Never Enough is a song about love that isn’t returned, and about things never turn out the way you plan. It might even capture something from Taylor’s own recent bitter divorce. Open Your Eyes is a complete departure of pace, more in common with Lynyrd Skynyrd than any MATSOD track. And Off To the Laughing Place seems to haven been slapped on as an afterthought, complete with spoken words by Taylor’s young son, Corgan.

As a whole, the album is solid enough, especially when Taylor punches his voice, making it dirty and nasty. Other times, it does feel like he is holding back. Not something I expect would happen live.

Taylor has been quoted as saying he knew the new album would upset some fans, but this was still the record the band wanted to make. Good for him. Greatness only happens for those who take risks.

Maylene And The Sons Of Disaster IV Scores 3.6 On The Liquid Hip Richter Scale.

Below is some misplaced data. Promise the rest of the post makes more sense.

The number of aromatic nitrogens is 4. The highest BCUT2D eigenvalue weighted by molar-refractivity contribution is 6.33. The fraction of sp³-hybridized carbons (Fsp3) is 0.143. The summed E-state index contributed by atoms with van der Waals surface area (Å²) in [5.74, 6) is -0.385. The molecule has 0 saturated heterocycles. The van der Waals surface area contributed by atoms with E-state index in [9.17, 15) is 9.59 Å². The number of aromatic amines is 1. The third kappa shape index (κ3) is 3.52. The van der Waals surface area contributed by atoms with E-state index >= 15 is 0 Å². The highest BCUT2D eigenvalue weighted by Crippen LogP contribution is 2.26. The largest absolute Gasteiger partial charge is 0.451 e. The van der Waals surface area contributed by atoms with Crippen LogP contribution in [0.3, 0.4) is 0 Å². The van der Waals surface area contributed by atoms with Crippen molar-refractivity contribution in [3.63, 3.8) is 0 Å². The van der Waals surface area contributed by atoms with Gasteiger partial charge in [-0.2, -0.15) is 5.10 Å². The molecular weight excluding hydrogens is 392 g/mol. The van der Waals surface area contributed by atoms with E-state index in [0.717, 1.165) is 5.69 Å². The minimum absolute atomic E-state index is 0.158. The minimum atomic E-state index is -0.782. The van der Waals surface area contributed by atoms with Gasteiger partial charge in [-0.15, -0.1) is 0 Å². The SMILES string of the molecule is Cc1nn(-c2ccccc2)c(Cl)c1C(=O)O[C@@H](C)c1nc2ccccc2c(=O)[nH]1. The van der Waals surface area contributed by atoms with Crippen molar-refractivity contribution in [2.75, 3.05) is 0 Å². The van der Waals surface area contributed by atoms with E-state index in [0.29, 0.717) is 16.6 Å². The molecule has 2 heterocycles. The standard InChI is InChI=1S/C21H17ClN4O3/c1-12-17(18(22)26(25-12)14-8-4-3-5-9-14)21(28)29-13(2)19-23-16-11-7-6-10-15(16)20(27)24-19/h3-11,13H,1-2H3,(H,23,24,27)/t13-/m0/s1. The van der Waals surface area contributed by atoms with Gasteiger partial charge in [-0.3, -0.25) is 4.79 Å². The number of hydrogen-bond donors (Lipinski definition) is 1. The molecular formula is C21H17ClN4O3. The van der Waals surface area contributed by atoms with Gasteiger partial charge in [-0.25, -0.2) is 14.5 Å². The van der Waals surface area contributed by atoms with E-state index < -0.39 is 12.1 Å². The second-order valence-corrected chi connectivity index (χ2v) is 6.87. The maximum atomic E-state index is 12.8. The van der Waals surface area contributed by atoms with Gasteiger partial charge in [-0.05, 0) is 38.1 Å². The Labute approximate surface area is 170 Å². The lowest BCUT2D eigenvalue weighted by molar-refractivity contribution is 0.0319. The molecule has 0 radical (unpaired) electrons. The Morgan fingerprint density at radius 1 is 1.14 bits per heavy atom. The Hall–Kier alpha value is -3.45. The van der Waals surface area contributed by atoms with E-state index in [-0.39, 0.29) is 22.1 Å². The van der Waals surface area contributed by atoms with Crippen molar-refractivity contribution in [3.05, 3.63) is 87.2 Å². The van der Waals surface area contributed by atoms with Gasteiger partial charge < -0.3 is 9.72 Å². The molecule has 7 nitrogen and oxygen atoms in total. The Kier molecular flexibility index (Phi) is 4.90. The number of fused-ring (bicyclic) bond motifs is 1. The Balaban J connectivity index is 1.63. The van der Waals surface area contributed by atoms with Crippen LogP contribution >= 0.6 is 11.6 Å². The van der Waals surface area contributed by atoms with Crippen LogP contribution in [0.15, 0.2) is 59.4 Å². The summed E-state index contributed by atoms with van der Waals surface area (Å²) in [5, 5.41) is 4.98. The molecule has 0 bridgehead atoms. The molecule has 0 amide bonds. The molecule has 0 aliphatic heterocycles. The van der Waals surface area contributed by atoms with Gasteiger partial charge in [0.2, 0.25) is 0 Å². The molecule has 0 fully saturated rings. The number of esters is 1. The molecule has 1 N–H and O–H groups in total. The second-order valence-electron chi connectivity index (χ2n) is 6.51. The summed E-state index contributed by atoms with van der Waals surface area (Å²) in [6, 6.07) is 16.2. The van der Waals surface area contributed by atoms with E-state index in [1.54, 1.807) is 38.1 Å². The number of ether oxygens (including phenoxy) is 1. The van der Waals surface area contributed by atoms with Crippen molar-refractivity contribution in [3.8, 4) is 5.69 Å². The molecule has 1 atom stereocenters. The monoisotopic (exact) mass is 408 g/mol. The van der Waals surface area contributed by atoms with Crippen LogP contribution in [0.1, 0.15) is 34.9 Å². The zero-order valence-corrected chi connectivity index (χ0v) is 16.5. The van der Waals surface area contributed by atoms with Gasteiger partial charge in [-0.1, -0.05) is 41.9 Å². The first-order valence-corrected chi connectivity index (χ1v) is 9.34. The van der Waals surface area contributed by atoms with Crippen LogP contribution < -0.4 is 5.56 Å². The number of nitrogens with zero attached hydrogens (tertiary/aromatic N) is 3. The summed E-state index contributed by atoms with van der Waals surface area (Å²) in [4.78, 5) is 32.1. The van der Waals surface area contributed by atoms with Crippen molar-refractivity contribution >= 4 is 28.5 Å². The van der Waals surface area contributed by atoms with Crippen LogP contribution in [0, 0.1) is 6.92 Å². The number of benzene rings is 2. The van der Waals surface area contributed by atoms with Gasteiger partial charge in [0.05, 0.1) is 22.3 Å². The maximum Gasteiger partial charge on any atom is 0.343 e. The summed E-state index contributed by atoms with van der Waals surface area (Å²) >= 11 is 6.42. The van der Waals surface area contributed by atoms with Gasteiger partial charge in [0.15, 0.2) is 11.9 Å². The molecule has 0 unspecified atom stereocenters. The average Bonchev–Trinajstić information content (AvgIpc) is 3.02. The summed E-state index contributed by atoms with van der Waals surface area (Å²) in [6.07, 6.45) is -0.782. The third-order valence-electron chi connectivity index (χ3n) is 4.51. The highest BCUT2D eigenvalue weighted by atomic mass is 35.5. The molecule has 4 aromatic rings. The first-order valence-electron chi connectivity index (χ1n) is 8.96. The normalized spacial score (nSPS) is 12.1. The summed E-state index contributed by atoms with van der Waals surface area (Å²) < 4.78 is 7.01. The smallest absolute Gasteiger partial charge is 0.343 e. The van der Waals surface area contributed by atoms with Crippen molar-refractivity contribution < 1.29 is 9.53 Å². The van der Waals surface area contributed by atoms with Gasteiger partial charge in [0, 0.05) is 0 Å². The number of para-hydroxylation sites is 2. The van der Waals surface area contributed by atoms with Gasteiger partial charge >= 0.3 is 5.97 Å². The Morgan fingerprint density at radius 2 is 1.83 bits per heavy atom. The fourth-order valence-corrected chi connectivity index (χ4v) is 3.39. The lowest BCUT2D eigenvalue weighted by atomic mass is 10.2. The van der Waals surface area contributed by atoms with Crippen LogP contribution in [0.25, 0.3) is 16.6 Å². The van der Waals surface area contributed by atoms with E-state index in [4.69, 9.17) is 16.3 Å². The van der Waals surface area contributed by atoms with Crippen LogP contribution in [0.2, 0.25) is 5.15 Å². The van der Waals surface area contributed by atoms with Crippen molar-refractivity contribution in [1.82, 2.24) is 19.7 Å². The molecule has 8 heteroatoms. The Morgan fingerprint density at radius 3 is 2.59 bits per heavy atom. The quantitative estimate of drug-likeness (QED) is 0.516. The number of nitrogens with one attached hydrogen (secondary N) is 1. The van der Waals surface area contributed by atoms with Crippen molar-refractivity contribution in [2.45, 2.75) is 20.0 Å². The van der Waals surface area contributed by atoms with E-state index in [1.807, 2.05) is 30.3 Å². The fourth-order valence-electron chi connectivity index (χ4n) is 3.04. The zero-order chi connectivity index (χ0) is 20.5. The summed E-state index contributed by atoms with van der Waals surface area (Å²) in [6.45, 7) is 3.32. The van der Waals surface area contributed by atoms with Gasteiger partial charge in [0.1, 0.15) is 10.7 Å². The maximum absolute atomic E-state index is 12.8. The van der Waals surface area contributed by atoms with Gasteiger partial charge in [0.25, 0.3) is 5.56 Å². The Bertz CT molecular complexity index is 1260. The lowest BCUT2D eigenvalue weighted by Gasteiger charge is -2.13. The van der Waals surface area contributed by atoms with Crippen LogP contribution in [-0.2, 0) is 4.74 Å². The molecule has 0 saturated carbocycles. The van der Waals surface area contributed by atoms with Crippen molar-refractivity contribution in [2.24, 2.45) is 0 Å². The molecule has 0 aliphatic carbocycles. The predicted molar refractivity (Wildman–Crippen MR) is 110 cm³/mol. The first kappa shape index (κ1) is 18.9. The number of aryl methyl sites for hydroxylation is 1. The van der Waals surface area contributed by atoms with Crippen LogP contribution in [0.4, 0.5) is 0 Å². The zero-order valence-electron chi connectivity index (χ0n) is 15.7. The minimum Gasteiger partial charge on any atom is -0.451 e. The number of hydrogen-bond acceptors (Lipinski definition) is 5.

The band will be completing its current eight-state tour in mid-December in South Carolina. They've been trying to connect with fans regularly on Twitter. Even more interesting is their YouTube channel, Maylene TV, which includes something from almost every stop along the way.

There is no reason to look for the deluxe edition of IV. It features two additional songs, Carry Us Away and Save Me (High Top Kicks Remix), both of which are best forgotten. Again, the trick, across the entire album, is to listen to the pick without being mired down with the occasional miss. So don't count Taylor and company out yet. IV is an album set to help the band rediscover who they want to be.

You can find Maylene And The Sons Of Disaster IV on iTunes. You can also order the CD from Barnes & Noble. IV is also on Amazon. The tune used in the teaser, by the way, isn't on the album unless maybe it alludes to Drought Of '85.

Friday, November 18, 2011